The decisions will come amid declining annual Pentagon budgets, and as the administration shifts Washington’s foreign and national-security policy focus toward the Asia-Pacific region.
A major question in Washington and the Middle East is just how many U.S. forces will be stationed in the region — and in which nations — which has dominated the American military’s attention since 9/11.
Senior Pentagon spokesmen on Wednesday told reporters that U.S. officials are in talks with nations in the region about hosting American forces.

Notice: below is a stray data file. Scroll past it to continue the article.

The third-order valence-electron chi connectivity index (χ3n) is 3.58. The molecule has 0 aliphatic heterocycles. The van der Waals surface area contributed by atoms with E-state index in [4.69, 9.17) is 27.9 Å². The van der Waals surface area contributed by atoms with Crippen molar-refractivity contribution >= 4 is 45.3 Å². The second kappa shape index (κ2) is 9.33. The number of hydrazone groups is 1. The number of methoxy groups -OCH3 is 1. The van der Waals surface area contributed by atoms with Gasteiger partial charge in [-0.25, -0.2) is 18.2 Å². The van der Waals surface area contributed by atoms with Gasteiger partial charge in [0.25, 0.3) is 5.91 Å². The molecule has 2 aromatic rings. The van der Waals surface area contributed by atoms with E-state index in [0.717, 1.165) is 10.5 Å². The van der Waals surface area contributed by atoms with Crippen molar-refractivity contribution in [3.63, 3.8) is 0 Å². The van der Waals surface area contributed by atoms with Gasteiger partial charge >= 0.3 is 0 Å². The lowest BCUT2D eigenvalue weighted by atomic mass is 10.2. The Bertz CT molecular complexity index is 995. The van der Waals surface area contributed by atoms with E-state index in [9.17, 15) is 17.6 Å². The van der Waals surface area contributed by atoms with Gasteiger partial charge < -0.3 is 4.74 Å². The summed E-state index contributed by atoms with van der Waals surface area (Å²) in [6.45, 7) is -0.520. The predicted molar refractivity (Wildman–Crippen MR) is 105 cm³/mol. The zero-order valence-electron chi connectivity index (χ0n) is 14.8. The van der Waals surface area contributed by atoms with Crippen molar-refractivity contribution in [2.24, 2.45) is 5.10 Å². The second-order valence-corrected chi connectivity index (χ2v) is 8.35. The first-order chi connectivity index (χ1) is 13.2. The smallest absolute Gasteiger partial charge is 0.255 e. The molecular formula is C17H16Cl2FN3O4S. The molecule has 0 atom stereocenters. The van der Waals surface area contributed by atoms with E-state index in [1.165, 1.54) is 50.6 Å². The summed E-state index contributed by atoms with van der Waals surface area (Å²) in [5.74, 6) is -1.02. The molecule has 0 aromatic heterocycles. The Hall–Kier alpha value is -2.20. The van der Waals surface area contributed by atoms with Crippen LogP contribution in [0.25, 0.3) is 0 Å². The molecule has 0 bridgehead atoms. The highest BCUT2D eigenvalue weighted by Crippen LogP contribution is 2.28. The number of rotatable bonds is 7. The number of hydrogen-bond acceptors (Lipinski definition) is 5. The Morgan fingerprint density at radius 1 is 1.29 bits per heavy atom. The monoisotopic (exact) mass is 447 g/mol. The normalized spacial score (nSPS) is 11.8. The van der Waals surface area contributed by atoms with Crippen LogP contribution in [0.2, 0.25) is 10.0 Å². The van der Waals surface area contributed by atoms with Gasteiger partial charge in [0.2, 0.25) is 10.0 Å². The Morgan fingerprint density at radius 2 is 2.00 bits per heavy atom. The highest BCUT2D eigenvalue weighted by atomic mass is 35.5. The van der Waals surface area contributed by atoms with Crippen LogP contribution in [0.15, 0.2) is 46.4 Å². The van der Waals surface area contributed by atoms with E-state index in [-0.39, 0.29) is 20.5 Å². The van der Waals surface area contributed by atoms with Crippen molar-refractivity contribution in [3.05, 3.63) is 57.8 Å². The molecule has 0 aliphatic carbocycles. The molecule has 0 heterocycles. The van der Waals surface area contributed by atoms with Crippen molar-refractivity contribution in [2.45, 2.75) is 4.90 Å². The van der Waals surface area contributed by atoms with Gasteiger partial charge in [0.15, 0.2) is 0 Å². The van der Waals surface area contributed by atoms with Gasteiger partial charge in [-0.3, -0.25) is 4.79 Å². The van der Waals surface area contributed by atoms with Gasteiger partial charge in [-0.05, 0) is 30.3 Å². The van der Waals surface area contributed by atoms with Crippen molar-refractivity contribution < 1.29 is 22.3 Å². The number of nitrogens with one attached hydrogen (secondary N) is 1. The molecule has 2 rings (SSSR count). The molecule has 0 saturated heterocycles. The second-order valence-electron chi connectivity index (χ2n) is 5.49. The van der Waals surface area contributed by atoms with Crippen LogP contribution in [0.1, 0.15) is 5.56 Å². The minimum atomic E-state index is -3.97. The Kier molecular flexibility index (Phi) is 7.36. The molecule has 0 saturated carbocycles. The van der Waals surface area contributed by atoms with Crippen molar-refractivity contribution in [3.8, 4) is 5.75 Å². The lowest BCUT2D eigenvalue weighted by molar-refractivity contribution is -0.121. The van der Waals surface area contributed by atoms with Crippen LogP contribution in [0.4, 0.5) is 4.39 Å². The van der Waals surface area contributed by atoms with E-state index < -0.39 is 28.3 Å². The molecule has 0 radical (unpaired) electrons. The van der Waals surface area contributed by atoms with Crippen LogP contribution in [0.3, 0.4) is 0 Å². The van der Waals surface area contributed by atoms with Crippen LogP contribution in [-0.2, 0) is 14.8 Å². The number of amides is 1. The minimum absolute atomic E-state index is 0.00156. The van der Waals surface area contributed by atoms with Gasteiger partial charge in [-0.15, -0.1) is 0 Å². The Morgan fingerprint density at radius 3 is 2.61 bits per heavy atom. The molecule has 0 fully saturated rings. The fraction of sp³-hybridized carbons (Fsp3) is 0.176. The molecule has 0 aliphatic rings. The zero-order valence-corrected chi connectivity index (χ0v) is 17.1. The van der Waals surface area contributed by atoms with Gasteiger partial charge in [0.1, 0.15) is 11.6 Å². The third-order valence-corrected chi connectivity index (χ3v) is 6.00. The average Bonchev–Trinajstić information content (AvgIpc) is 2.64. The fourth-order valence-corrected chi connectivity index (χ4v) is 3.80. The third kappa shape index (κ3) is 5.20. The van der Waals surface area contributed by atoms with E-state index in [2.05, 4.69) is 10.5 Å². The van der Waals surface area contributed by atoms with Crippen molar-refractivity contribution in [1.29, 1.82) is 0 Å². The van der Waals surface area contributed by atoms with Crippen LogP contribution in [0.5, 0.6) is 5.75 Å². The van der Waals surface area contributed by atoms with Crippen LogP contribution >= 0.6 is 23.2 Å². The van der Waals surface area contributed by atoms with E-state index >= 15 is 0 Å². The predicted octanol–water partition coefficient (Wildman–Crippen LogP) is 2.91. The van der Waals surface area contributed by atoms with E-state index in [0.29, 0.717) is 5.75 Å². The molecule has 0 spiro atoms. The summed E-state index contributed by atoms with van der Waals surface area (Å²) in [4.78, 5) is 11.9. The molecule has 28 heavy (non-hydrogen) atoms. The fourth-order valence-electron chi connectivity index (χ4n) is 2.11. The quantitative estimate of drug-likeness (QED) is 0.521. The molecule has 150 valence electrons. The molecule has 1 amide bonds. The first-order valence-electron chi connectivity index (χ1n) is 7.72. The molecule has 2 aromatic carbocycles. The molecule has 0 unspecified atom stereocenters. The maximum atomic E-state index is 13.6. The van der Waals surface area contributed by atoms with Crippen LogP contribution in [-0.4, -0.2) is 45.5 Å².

While those talks are ongoing, Pentagon press secretary George Little said Defense Secretary Leon Panetta is committed to ensuring a “strong” U.S. military presence remains in place in the Middle East for years to come.
Keeping a robust troop presence in the region is seen as a deterrent to aggression by al Qaeda and Iran, as well as check on the latter’s nuclear weapons program.